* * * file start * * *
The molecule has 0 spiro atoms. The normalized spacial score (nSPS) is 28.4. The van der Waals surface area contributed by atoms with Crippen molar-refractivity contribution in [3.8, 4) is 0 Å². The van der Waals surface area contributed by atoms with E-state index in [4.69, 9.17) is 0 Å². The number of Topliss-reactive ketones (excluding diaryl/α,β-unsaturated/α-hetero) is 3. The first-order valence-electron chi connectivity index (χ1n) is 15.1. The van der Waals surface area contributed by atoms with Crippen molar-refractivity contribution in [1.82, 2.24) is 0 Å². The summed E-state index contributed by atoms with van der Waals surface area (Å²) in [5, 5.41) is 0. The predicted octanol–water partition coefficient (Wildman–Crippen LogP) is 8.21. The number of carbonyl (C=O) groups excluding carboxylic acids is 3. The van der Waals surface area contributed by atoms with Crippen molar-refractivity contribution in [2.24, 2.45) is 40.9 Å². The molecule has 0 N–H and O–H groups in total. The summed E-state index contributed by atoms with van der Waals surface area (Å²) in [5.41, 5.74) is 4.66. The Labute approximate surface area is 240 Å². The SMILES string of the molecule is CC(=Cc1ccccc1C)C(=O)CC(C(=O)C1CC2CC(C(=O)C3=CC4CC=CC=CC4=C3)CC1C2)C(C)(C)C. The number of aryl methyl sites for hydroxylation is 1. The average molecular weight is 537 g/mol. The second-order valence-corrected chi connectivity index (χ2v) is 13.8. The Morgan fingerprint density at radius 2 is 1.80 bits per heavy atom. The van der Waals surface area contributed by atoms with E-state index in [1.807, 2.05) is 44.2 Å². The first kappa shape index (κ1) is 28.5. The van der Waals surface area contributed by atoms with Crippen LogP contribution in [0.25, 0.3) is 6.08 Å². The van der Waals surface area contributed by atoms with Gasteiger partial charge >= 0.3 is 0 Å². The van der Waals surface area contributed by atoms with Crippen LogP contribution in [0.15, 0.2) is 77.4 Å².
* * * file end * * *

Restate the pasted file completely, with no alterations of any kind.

The molecule has 0 spiro atoms. The normalized spacial score (nSPS) is 28.4. The van der Waals surface area contributed by atoms with Crippen molar-refractivity contribution in [3.8, 4) is 0 Å². The van der Waals surface area contributed by atoms with E-state index in [4.69, 9.17) is 0 Å². The number of Topliss-reactive ketones (excluding diaryl/α,β-unsaturated/α-hetero) is 3. The first-order valence-electron chi connectivity index (χ1n) is 15.1. The van der Waals surface area contributed by atoms with Crippen molar-refractivity contribution in [1.82, 2.24) is 0 Å². The summed E-state index contributed by atoms with van der Waals surface area (Å²) in [5, 5.41) is 0. The predicted octanol–water partition coefficient (Wildman–Crippen LogP) is 8.21. The number of carbonyl (C=O) groups excluding carboxylic acids is 3. The van der Waals surface area contributed by atoms with Crippen molar-refractivity contribution in [2.24, 2.45) is 40.9 Å². The molecule has 0 N–H and O–H groups in total. The summed E-state index contributed by atoms with van der Waals surface area (Å²) in [5.41, 5.74) is 4.66. The Labute approximate surface area is 240 Å². The SMILES string of the molecule is CC(=Cc1ccccc1C)C(=O)CC(C(=O)C1CC2CC(C(=O)C3=CC4CC=CC=CC4=C3)CC1C2)C(C)(C)C. The number of aryl methyl sites for hydroxylation is 1. The average molecular weight is 537 g/mol. The second-order valence-corrected chi connectivity index (χ2v) is 13.8. The Morgan fingerprint density at radius 2 is 1.80 bits per heavy atom. The van der Waals surface area contributed by atoms with E-state index in [1.807, 2.05) is 44.2 Å². The first kappa shape index (κ1) is 28.5. The van der Waals surface area contributed by atoms with Crippen LogP contribution in [0.25, 0.3) is 6.08 Å². The van der Waals surface area contributed by atoms with Gasteiger partial charge >= 0.3 is 0 Å². The van der Waals surface area contributed by atoms with Crippen LogP contribution in [0.15, 0.2) is 77.4 Å².